A Decade After Lehman: Taking Stock of Quantitative Easing and Regulation
Cambridge Working Papers in Economics from Faculty of Economics, University of Cambridge
The Lehman failure precipitated the Great Recession and forced economic policy into unchartered terrain. This paper provides a retrospective on the policy response and links to the underwhelming economic recovery. The exposition is kept non-technical to facilitate wider access. Contrary to perceptions that banks remain vulnerable, this paper argues that regulation strengthened U.S. banks across a variety of dimensions. The deleveraging involved in the transition to stronger banks tightened financial conditions and offset the significant monetary stimulus. The failure to fully capture these offsetting policy forces explains the systematic forecasting errors—both markets and the Fed have consistently overestimated the strength of the economic cycle. Quantitative Easing resulted in a ballooning of excess reserves in the banking system, but payment of interest on excess reserves helped bank recapitalisation. The combination of stronger banks and excess reserves has the potential, unlike in previous cycles, to drive a late cycle surge in growth.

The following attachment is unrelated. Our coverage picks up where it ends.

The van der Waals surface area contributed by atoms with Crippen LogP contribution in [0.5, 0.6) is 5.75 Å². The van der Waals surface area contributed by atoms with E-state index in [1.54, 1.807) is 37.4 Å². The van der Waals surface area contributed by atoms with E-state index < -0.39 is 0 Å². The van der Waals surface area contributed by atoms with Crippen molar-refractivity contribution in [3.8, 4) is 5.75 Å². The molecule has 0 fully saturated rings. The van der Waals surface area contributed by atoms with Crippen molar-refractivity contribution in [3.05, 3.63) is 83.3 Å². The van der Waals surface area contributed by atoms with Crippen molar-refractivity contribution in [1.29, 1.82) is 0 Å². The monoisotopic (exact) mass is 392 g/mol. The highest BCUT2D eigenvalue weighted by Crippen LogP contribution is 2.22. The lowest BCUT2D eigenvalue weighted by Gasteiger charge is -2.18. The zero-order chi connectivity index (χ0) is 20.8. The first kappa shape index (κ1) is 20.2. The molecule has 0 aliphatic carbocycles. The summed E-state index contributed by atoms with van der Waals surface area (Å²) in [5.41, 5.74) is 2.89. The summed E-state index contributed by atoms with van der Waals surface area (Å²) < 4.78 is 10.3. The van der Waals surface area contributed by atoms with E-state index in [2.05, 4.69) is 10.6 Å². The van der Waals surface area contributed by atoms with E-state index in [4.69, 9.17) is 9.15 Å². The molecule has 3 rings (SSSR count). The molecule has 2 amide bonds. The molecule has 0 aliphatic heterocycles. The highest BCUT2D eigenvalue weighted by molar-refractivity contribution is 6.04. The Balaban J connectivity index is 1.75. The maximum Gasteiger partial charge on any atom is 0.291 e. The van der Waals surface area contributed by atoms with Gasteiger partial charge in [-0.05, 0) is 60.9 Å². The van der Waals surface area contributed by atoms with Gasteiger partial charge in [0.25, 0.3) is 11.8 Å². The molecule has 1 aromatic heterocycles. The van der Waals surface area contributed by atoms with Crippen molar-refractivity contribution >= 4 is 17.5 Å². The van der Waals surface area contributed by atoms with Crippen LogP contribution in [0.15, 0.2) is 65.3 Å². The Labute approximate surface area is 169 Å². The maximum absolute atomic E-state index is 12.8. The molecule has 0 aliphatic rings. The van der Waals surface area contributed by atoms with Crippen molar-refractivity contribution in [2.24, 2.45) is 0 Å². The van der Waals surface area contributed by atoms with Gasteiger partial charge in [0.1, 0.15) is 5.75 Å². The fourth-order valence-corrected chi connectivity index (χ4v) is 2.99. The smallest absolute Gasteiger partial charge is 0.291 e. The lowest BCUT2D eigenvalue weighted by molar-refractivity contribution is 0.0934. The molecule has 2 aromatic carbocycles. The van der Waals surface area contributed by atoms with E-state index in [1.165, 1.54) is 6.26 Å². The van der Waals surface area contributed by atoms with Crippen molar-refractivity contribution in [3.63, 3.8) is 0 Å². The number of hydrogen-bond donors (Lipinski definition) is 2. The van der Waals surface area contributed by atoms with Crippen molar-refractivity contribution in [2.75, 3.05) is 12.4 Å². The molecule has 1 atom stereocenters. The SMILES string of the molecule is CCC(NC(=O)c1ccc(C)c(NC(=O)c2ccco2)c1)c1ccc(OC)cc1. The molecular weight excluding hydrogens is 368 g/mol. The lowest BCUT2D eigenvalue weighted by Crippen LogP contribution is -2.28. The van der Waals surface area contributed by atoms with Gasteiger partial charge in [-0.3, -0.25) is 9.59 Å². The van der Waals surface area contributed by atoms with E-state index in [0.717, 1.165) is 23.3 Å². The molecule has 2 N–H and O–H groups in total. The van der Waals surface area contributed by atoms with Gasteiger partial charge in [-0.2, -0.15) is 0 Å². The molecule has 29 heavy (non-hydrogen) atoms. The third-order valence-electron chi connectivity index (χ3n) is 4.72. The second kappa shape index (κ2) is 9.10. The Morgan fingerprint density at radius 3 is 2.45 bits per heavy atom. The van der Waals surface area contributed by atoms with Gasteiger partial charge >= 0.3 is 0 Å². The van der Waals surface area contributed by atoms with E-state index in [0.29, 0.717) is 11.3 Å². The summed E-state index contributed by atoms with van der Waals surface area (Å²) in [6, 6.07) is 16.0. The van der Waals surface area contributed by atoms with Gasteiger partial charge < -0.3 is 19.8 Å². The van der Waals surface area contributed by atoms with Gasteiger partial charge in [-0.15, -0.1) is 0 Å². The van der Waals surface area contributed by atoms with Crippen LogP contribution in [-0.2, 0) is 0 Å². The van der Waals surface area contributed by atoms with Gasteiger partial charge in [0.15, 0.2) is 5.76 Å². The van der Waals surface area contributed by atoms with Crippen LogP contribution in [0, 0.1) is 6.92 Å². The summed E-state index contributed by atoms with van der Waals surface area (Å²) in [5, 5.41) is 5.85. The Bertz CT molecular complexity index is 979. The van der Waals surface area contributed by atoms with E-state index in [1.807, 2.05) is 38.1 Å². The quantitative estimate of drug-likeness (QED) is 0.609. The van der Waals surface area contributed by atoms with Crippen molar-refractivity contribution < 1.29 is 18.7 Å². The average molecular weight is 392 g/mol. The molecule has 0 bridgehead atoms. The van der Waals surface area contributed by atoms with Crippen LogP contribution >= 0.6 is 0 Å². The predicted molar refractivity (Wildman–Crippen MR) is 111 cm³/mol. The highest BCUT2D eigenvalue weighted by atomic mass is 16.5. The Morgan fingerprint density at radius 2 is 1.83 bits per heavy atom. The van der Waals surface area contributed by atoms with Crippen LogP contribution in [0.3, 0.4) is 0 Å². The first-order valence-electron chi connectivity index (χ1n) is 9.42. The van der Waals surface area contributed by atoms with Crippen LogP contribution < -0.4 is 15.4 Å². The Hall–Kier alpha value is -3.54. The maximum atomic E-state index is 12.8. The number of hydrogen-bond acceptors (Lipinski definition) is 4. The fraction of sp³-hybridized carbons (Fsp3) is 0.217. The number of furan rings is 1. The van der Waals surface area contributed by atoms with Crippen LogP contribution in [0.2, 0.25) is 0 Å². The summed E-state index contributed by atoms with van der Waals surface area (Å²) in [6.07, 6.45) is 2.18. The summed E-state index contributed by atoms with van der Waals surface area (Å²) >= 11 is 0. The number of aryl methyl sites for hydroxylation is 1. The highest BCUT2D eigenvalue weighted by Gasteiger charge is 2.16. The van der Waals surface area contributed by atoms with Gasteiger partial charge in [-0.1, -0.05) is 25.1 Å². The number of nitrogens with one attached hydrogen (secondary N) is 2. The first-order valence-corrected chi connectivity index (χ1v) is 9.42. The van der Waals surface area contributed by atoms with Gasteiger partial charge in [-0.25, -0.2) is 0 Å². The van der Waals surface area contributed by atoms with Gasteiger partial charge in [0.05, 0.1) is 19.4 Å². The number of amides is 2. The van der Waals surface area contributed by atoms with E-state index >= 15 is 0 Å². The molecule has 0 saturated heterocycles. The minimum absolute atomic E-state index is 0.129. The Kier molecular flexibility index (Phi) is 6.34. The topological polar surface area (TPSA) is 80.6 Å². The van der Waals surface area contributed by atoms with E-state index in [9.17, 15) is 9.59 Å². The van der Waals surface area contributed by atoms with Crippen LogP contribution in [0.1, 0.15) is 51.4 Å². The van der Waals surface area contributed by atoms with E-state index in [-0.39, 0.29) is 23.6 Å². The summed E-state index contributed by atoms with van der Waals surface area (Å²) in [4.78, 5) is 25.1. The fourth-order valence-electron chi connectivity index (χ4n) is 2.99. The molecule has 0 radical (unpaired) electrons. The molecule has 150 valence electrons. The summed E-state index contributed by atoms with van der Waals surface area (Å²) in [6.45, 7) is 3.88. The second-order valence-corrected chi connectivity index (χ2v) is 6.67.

Keywords: Quantitative Easing; financial regulation; deleveraging (search for similar items in EconPapers)
JEL-codes: E4 E5 G1 G2 (search for similar items in EconPapers)
New Economics Papers: this item is included in nep-cba, nep-mac and nep-mon
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Persistent link: https://EconPapers.repec.org/RePEc:cam:camdae:1824
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